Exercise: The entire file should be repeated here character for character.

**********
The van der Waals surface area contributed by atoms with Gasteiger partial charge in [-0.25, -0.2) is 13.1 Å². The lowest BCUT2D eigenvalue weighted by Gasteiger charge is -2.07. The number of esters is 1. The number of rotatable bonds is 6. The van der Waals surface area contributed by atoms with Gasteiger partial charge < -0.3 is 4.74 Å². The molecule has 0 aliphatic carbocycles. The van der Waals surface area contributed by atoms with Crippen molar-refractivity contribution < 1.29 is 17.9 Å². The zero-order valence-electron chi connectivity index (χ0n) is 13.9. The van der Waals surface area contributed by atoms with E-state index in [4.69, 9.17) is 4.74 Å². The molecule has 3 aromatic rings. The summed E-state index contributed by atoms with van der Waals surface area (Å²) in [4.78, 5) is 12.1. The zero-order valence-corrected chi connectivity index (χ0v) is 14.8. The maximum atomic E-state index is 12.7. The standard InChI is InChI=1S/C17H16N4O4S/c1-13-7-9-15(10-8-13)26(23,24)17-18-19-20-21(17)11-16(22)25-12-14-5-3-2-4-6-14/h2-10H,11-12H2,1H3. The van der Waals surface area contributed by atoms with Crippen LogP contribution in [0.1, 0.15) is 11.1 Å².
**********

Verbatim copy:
The van der Waals surface area contributed by atoms with Gasteiger partial charge in [-0.25, -0.2) is 13.1 Å². The lowest BCUT2D eigenvalue weighted by Gasteiger charge is -2.07. The number of esters is 1. The number of rotatable bonds is 6. The van der Waals surface area contributed by atoms with Gasteiger partial charge < -0.3 is 4.74 Å². The molecule has 0 aliphatic carbocycles. The van der Waals surface area contributed by atoms with Crippen molar-refractivity contribution < 1.29 is 17.9 Å². The zero-order valence-electron chi connectivity index (χ0n) is 13.9. The van der Waals surface area contributed by atoms with E-state index in [4.69, 9.17) is 4.74 Å². The molecule has 3 aromatic rings. The summed E-state index contributed by atoms with van der Waals surface area (Å²) in [4.78, 5) is 12.1. The zero-order valence-corrected chi connectivity index (χ0v) is 14.8. The maximum atomic E-state index is 12.7. The standard InChI is InChI=1S/C17H16N4O4S/c1-13-7-9-15(10-8-13)26(23,24)17-18-19-20-21(17)11-16(22)25-12-14-5-3-2-4-6-14/h2-10H,11-12H2,1H3. The van der Waals surface area contributed by atoms with Crippen LogP contribution in [0.1, 0.15) is 11.1 Å².